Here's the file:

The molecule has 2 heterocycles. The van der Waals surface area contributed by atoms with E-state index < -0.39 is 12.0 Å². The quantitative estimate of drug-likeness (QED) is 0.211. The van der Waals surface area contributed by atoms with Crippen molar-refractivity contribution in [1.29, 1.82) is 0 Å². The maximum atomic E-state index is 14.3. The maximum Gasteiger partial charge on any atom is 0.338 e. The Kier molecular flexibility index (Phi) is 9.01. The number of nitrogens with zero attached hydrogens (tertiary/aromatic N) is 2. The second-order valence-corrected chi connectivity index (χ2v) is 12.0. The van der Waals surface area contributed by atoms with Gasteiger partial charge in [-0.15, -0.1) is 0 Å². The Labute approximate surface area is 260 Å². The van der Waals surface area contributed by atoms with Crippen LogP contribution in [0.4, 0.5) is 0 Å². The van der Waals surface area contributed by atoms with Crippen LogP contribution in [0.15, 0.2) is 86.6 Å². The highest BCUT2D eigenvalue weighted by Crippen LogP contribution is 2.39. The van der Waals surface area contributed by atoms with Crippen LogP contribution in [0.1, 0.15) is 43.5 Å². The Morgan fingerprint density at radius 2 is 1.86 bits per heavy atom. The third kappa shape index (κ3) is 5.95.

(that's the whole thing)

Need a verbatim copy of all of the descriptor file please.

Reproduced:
The molecule has 2 heterocycles. The van der Waals surface area contributed by atoms with E-state index < -0.39 is 12.0 Å². The quantitative estimate of drug-likeness (QED) is 0.211. The van der Waals surface area contributed by atoms with Crippen molar-refractivity contribution in [1.29, 1.82) is 0 Å². The maximum atomic E-state index is 14.3. The maximum Gasteiger partial charge on any atom is 0.338 e. The Kier molecular flexibility index (Phi) is 9.01. The number of nitrogens with zero attached hydrogens (tertiary/aromatic N) is 2. The second-order valence-corrected chi connectivity index (χ2v) is 12.0. The van der Waals surface area contributed by atoms with Gasteiger partial charge in [-0.15, -0.1) is 0 Å². The Labute approximate surface area is 260 Å². The van der Waals surface area contributed by atoms with Crippen LogP contribution in [0.4, 0.5) is 0 Å². The van der Waals surface area contributed by atoms with Crippen LogP contribution in [0.15, 0.2) is 86.6 Å². The highest BCUT2D eigenvalue weighted by Crippen LogP contribution is 2.39. The van der Waals surface area contributed by atoms with Crippen LogP contribution in [0.1, 0.15) is 43.5 Å². The Morgan fingerprint density at radius 2 is 1.86 bits per heavy atom. The third kappa shape index (κ3) is 5.95.